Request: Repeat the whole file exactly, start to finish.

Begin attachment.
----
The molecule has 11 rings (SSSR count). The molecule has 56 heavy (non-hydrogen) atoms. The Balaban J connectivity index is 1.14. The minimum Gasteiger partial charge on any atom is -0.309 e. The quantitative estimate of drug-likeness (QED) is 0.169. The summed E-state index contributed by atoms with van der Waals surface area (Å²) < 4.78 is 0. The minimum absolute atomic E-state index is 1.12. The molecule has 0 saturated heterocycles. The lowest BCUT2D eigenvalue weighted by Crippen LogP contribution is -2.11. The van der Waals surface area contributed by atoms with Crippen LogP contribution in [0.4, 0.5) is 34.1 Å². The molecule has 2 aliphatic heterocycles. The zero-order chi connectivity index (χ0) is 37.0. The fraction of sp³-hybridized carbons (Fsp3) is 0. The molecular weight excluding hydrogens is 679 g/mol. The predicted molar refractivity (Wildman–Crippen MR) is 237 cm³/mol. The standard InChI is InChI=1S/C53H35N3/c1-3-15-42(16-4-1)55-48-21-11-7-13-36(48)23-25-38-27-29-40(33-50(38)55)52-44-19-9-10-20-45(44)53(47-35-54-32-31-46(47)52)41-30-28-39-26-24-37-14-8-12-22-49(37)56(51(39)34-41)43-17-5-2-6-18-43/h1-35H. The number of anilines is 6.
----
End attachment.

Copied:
The molecule has 11 rings (SSSR count). The molecule has 56 heavy (non-hydrogen) atoms. The Balaban J connectivity index is 1.14. The minimum Gasteiger partial charge on any atom is -0.309 e. The quantitative estimate of drug-likeness (QED) is 0.169. The summed E-state index contributed by atoms with van der Waals surface area (Å²) < 4.78 is 0. The minimum absolute atomic E-state index is 1.12. The molecule has 0 saturated heterocycles. The lowest BCUT2D eigenvalue weighted by Crippen LogP contribution is -2.11. The van der Waals surface area contributed by atoms with Crippen LogP contribution in [0.4, 0.5) is 34.1 Å². The molecule has 2 aliphatic heterocycles. The zero-order chi connectivity index (χ0) is 37.0. The fraction of sp³-hybridized carbons (Fsp3) is 0. The molecular weight excluding hydrogens is 679 g/mol. The predicted molar refractivity (Wildman–Crippen MR) is 237 cm³/mol. The standard InChI is InChI=1S/C53H35N3/c1-3-15-42(16-4-1)55-48-21-11-7-13-36(48)23-25-38-27-29-40(33-50(38)55)52-44-19-9-10-20-45(44)53(47-35-54-32-31-46(47)52)41-30-28-39-26-24-37-14-8-12-22-49(37)56(51(39)34-41)43-17-5-2-6-18-43/h1-35H. The number of anilines is 6.